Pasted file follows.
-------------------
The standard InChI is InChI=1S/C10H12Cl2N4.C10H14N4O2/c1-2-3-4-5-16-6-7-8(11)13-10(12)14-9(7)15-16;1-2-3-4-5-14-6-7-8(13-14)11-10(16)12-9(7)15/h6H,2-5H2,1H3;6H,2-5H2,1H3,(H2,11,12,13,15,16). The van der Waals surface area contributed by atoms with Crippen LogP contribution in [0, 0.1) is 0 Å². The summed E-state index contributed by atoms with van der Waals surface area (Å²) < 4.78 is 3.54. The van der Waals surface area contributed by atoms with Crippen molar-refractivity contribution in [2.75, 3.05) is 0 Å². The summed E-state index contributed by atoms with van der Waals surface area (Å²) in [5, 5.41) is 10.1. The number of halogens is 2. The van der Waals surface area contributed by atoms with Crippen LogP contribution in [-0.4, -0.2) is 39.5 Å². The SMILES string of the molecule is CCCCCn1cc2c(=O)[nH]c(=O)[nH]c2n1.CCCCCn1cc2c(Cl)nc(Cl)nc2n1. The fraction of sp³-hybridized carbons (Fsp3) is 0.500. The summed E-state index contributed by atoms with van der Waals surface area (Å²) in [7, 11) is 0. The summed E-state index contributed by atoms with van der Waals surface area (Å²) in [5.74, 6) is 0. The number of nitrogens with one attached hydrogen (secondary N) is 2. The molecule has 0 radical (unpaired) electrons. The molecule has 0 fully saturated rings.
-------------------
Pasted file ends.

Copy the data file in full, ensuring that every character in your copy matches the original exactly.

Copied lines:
The standard InChI is InChI=1S/C10H12Cl2N4.C10H14N4O2/c1-2-3-4-5-16-6-7-8(11)13-10(12)14-9(7)15-16;1-2-3-4-5-14-6-7-8(13-14)11-10(16)12-9(7)15/h6H,2-5H2,1H3;6H,2-5H2,1H3,(H2,11,12,13,15,16). The van der Waals surface area contributed by atoms with Crippen LogP contribution in [0, 0.1) is 0 Å². The summed E-state index contributed by atoms with van der Waals surface area (Å²) < 4.78 is 3.54. The van der Waals surface area contributed by atoms with Crippen molar-refractivity contribution in [2.75, 3.05) is 0 Å². The summed E-state index contributed by atoms with van der Waals surface area (Å²) in [5, 5.41) is 10.1. The number of halogens is 2. The van der Waals surface area contributed by atoms with Crippen LogP contribution in [-0.4, -0.2) is 39.5 Å². The SMILES string of the molecule is CCCCCn1cc2c(=O)[nH]c(=O)[nH]c2n1.CCCCCn1cc2c(Cl)nc(Cl)nc2n1. The fraction of sp³-hybridized carbons (Fsp3) is 0.500. The summed E-state index contributed by atoms with van der Waals surface area (Å²) in [7, 11) is 0. The summed E-state index contributed by atoms with van der Waals surface area (Å²) in [5.74, 6) is 0. The number of nitrogens with one attached hydrogen (secondary N) is 2. The molecule has 0 radical (unpaired) electrons. The molecule has 0 fully saturated rings.